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(Reuters) - Comedian Bill Cosby, accused by dozens of women of sexual assault, gave his first interview in months on Friday but evaded direct questions about the scandal that has damaged his long career.
Asked by ABC News in an interview how he would answer if a young person asked him if the allegations were true, Cosby said he was "prepared to tell this young person the truth about life."
"I'm telling you where the road is out. I'm telling you where, as you're driving, you're going to go into water and it looks like it might only be three inches deep, but you and your car are going to go down," he said.
"Now you want to go here or you want to be concerned about who's giving you the message?" the 77-year-old said in the interview that aired on "Good Morning America" and later on "Nightline."
More than 40 women have accused Cosby of sexual assault dating back to the 1960s and many said that they believed he had drugged them.
Cosby, best known for his role as Dr. Cliff Huxtable on the hit TV series "The Cosby Show," has never been charged over any of the allegations. He settled a 2005 civil lawsuit alleging sexual misconduct.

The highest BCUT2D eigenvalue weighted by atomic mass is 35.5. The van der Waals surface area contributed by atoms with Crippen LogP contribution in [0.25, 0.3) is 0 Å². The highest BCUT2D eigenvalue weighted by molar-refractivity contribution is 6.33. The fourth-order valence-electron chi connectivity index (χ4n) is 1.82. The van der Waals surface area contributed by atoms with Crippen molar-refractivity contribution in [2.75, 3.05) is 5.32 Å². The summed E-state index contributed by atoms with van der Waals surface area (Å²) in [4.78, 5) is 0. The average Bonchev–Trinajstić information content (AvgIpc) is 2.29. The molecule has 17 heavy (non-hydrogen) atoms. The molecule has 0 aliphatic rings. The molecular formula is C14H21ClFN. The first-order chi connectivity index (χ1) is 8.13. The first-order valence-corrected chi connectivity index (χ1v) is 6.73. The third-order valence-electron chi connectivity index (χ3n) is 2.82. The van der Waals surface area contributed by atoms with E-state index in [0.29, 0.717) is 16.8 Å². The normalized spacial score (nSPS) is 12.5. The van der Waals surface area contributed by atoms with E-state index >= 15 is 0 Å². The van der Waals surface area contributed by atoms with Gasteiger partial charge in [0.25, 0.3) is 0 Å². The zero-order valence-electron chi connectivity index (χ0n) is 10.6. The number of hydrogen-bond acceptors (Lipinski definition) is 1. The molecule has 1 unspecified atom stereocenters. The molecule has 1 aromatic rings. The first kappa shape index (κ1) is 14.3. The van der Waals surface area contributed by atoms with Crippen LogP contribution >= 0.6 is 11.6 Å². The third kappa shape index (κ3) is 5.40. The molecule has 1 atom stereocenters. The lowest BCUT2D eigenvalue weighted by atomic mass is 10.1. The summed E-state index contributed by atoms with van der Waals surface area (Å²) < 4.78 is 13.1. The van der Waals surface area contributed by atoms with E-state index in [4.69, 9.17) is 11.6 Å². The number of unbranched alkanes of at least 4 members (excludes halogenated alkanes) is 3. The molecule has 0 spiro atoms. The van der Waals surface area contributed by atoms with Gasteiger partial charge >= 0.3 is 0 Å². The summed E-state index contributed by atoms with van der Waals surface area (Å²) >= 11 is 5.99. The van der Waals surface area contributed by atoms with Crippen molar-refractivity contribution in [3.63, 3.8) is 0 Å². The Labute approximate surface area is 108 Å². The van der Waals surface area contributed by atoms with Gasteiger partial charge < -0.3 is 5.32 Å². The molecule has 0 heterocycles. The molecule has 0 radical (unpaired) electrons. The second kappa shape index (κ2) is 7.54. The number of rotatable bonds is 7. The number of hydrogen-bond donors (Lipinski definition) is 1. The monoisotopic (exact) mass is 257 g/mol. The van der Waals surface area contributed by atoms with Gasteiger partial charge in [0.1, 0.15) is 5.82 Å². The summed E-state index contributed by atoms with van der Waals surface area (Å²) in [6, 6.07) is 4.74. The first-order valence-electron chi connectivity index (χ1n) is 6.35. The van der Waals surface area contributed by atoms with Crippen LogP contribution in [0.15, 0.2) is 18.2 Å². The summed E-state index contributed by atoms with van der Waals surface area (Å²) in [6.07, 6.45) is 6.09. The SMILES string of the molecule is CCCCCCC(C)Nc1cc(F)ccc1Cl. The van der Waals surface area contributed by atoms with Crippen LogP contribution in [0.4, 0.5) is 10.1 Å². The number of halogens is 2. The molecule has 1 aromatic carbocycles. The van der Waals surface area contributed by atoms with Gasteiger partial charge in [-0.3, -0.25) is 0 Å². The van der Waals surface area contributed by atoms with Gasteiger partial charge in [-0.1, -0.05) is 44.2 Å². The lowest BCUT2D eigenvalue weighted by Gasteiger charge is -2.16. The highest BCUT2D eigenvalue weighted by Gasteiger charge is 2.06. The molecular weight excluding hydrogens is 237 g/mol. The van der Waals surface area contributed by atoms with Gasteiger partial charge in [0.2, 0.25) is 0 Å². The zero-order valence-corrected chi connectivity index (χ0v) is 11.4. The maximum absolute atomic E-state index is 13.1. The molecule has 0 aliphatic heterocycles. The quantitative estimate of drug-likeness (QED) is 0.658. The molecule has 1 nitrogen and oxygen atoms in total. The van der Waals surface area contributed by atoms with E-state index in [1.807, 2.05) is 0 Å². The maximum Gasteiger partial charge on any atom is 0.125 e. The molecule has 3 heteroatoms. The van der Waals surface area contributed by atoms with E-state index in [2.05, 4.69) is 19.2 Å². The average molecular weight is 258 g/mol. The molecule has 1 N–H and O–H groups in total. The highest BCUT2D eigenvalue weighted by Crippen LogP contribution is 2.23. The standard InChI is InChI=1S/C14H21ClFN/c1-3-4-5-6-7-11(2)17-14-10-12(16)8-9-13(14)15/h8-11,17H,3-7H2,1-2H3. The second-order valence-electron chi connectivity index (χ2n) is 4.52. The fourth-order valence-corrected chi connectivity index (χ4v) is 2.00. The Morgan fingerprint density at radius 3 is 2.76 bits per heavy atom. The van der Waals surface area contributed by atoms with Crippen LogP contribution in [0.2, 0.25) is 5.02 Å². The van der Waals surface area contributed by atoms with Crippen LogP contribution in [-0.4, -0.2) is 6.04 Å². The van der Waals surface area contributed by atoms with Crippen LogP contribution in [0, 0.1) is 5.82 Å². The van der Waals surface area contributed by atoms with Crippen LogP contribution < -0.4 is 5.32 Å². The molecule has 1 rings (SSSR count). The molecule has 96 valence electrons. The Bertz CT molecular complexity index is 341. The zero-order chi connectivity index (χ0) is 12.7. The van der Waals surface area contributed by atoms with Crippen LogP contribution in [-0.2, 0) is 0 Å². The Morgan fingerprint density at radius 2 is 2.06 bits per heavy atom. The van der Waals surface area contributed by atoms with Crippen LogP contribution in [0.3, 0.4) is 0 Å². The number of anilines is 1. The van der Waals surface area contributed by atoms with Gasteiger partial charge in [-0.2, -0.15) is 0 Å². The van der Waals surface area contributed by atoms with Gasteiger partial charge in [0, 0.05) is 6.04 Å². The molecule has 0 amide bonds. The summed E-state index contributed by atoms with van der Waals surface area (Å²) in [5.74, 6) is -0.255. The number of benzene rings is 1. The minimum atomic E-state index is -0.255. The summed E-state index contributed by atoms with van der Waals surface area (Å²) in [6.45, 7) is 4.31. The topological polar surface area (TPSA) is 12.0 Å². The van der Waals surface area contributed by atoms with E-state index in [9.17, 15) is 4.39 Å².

His attorney Marty Singer has dismissed the allegations as discredited and defamatory.
"I can't speak, I just don't want to argue, I don't talk about it," Cosby told ABC News journalist Linsey Davis when asked if the media had been unfair to him.
In an interview about his art collection in November on National Public Radio, Cosby declined to answer questions about the accusations.
Friday's interview took place around Cosby's visit to schools in Alabama, where he was invited by non-profit group Black Belt Community Foundation to raise awareness about arts and education in poor counties.
"It is not a matter of who is rejecting me, as much as it is somebody may get it," Cosby said. "And I am going to keep plowing through it because in this world of education, there is a harvest."
The accusations prompted cancellations of a several stops on Cosby's "Far From Finished" comedy tour, and some shows attracted protesters and hecklers.
Last November, NBC scratched plans to develop a pilot project with the comedian, and Netflix Inc. dropped a comedy special.
Cosby said Friday he wants "to get back to media, television, books, the entertainment."
Reporting by Ellen Wulfhorst and Mary Milliken